5x7 on watercolor paper for an altered ancestors swap in which on the back of the art piece you have a bit written about the life of your ---"adopted" or not--- ancestor. I am having great fun with this project and have actually gotten a bit attached to Merlie Ann.
The image of the bird is a packing tape transfer. I hadn't done one of those in a while and I have made a mental note to experiment a bit more with the different ways to transfer an image. I also used watersoluble oil pastels, one of my favorite things---especially this lovely golden brown color. Wallpaper, a section from an old dictionary and words cut from the pages of several old books. Getting your words from old books, clipping little phrases and putting them together is something I just get lost in-I could spend all day searching, flipping, scanning the pages for that one word that will jump out at me.
This is what I have written on the back:
Merlie Ann Davis Merriweather
Merlie Ann was born on August 1, 1880 to a squat, round-faced woman named Coraline. Merlie's father, Cliff, was sometimes at home, but mostly not. He was like a dream Merlie couldn't seem to recall even when she tried her very best and then just as she would give up on him coming back he would appear into their lives with a presense so wonderful and vivid it was like he had never been gone at all. He stayed only long enough to get her mother once again with child and then was gone again.
Merlie was the oldest of seven girls. She was born during a terrific thunderstorm. Lightning struck and felled a tree beside the house just as Merlie's head popped into the world. Coraline knew her daughter was different even as a young baby. Merlie's eyes would follow things no one else could see and as soon as she could talk she would talk to people no one else could hear. Blackbirds were unusually drawn to Merlie, following her and gathering in flocks amid the trees watching her as if waiting to claim her as their own.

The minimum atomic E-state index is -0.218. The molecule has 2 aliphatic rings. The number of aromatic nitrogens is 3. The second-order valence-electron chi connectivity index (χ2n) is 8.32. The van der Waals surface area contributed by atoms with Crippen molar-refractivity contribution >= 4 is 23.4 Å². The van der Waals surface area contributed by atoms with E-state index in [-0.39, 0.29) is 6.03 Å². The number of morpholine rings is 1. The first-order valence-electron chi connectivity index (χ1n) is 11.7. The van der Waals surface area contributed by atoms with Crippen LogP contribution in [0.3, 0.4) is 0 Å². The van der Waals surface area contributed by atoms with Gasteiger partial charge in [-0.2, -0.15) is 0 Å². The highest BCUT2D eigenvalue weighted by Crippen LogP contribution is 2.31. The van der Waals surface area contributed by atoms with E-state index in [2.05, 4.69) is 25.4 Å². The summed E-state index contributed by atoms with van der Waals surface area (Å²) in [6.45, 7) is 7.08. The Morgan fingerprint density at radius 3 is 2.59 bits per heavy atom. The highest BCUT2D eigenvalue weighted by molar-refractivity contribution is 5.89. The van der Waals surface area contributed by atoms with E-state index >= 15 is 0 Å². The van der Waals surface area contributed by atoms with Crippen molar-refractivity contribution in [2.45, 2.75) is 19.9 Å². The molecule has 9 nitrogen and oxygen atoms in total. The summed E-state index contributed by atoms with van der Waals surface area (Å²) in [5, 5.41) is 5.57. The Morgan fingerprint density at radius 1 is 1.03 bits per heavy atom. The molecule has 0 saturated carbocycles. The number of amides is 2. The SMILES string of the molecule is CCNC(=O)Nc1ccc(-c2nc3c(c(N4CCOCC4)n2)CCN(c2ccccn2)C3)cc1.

Because of these things Merlie had a hard time making friends, preferring to spend her time alone in the woods, gathering the herbs that her mother would sell at the market. Even her sisters avoided her and after a time so did Coraline.
Merlie knew things before they would happen and as she grew older she began to have dreams of things that would come to pass. In the dreams blackbirds would come and talk to her, taking shapes of people she knew, like the time she saw her father and he was silent and cold. A week later they received the news of his death. Merlie was nineteen.
At the age of twenty Merlie dreamed of a man with hair the color of a blackbird's wing. At the age of 21 they were married and living in a small cabin in the woods of Virginia. His name was Carter Merriweather and he loved all the things about her that others did not. He didn't even mind the birds that cast flapping dark shadows as they flew by the windows.
When she turned 23 Merlie knew life was growing inside of her. Twin girls. Quickening, fluttering like the gentle grazing of wings.
Merlie died on a cold day on the year of 1904. Blackbirds, hundreds of them, gathered like statues in the trees, cawing and cawing, louder and louder, as Merlie moaned and thrashed trying to give birth to the twins she already called Cora and Ruby. Carter paced and prayed along the edge of the field while the old, deaf midwife sweated and prayed alonside his wife.
He knew something was wrong the moment the birds became silent. It was as if they were bowing their heads in prayer. And at the same moment, the moment of her death, Merlie felt like a bird herself, soaring as she was, swift-winged upward, the twins just seconds behind.